Michigan-based photographer John McCormick shares some tips for exploring the "Beaver Basin Wilderness" - Michigan's Pictured Rocks National Lakeshore.
Of all the places within the Pictured Rocks National Lakeshore, the area designated as the "Beaver Basin Wilderness", is not to miss if you want a true back-country experience in one of the best locations of the park. In part 1 of this series I talked about the eastern areas, areas between Grand Sable Dunes and Twelvemile-Beach. This post will be focusing on the Lake Superior shoreline between Spray Falls on the west to Beaver Creek outlet on the east.
To begin your hike for this trip, start at the Little Beaver Lake campground. We most often do day-hikes on our trips, but there are several back-country campsites if you're wanting to do a pack-in trip. You can also camp right at Little Beaver Lake, on a first-come first-serve basis. This first photo of Little Beaver Lake was taken on its north side where the trail intersects with the Beaver Creek or Big Beaver Lake trail.
Following the Beaver Lake trail east, you will soon see the stunningly clear water and beautiful views of Beaver Lake. The trail follows its shoreline for a bit before reaching Beaver Creek. On our last hike, upon reaching the creek we took off our hiking-boots and waded for awhile. The water here is also remarkably clear and the bottom is sandy. The photos below, a view of Beaver Creek, then, our son Mike crossing this really cool a-frame log footbridge. Also in the photo is my wife Shelly, taking her boots off to play in the water. The third photo is where the Bever Creek flows into Lake Superior.
The remaining photos were all taken along the Lakeshore North-Country Trail. To see these areas, instead of heading east at the intersection at Little Beaver Lake that I mentioned, go straight and follow the trail north towards Lake Superior. When you reach the shoreline and head west on the trail, you will come to the area known as "the-coves". It's gorgeous there, the water in Lake Superior is so clear. These beautiful little coves that have been carved by the lake look like scenes straight out of the tropics; we call it, "Michigan's Caribbean". The coves back-county campsites are in this area as well.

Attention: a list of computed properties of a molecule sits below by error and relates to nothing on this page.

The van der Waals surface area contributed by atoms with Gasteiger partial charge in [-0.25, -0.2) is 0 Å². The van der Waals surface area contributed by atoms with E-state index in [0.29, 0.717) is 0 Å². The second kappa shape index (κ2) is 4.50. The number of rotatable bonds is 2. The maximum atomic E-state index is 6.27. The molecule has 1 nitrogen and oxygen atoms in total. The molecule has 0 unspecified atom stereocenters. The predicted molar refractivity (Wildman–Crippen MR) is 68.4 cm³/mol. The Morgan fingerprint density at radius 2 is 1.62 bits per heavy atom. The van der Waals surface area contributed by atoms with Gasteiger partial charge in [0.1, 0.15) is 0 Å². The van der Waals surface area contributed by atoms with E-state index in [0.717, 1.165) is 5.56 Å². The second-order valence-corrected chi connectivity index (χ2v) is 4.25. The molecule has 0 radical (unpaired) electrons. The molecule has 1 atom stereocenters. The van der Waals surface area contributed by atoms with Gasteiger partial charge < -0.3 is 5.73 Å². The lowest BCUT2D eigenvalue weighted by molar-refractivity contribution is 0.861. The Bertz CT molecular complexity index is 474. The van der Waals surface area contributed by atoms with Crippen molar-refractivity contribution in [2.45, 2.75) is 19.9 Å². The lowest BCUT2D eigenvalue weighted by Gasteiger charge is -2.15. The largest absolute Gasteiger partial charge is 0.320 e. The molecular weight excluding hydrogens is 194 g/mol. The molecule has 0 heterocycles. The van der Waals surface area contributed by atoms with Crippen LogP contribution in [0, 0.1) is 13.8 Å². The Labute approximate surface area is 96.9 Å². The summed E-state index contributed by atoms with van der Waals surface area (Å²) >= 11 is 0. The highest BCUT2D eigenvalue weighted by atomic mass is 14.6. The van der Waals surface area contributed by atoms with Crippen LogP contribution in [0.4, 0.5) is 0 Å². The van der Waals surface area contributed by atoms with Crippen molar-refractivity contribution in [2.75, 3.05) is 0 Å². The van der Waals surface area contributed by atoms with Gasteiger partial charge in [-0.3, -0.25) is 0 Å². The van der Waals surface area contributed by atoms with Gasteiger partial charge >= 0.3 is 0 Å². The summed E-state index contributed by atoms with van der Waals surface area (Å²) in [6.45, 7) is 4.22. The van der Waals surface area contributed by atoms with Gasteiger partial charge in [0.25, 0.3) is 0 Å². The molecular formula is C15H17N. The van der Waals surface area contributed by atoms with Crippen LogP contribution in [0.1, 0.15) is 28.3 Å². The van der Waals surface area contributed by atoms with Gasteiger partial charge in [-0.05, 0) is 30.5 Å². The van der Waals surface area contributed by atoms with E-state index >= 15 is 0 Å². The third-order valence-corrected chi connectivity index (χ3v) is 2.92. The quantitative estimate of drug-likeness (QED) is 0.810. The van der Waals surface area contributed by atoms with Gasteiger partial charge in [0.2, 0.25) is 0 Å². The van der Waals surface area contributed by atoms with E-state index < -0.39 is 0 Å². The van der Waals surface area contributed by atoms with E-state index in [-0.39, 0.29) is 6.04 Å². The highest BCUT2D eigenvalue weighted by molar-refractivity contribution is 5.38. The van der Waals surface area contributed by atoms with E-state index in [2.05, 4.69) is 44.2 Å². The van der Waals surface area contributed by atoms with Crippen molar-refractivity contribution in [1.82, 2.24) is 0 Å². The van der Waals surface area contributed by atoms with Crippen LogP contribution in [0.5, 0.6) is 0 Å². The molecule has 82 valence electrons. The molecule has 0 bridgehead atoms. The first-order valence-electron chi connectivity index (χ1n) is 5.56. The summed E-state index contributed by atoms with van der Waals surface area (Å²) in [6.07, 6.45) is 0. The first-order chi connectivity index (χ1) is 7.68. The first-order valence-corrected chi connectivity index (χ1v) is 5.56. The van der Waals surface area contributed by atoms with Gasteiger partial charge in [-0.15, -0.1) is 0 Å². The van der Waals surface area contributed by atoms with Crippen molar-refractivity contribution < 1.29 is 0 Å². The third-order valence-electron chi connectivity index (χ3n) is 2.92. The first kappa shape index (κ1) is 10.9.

The Coves - Pictured Rocks National LakeshoreI've been in the Caribbean before , it's great...but I'll take Michigan's pristine unspoiled beaches and shorelines any day. These coves along pictured rocks are fascinating and gorgeous.
Hiking farther west from the coves, the trail climbs until you are high above the lake on the cliffs edge. When we first started taking our boys on this hike, Shelly and I got a few extra gray hairs! In places, the trail is just a couple of feet from the edge!
There are many interesting lookouts, rock formations and vistas to see along the trail. This tall pine caught my eye while we were hiking out in late evening.
Before the trail gets too high above Lake Superior, there are some places you can get down to the shoreline and do some exploring. We found this little hidden beach a couple of years ago. It was really unique; a large group of boulders and a leaning pine tree, interesting and picturesque.
The last photo is Spray Falls, which is at the western end of the Beaver Basin Wilderness. Like I mentioned in part 1 of my, exploring Michigan's Waterfalls blog, Spray Falls plunges 70ft over the Pictured Rocks cliff edge directly into Lake Superior. These areas that I have mentioned, from the coves to Spray Falls, involve climbing some fairly steep trails in spots and is a moderate hike. Be sure to take plenty enough water and snacks.. Also remember, there are places where the trail gets very close to the edge of the cliffs. Be aware that this is an ever changing and fragile landscape. Keep a safe distance and have a fun hike.
You can download maps of the park and get other useful information here.
Thanks again for taking the time to read my blog. If you have any questions about visiting Pictured Rocks, or would like to leave a comment, please do that below. You can select public, or private. Also, I highly recommend checking out our Pictured Rocks gallery ; I have over 100 of my favorite shots in there taken in all seasons over many years of visiting the park.
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John McCormick is a lifelong Michigan resident and has been interested in Michigan Nature Photography for over 30 years. Michigan is a beautiful place to live and photographing that beauty is his absolute passion. To follow his recent work be sure to "like" his facebook page. To see all of his Michigan photo galleries, purchase prints, or to license an image, use the links at the top of this page.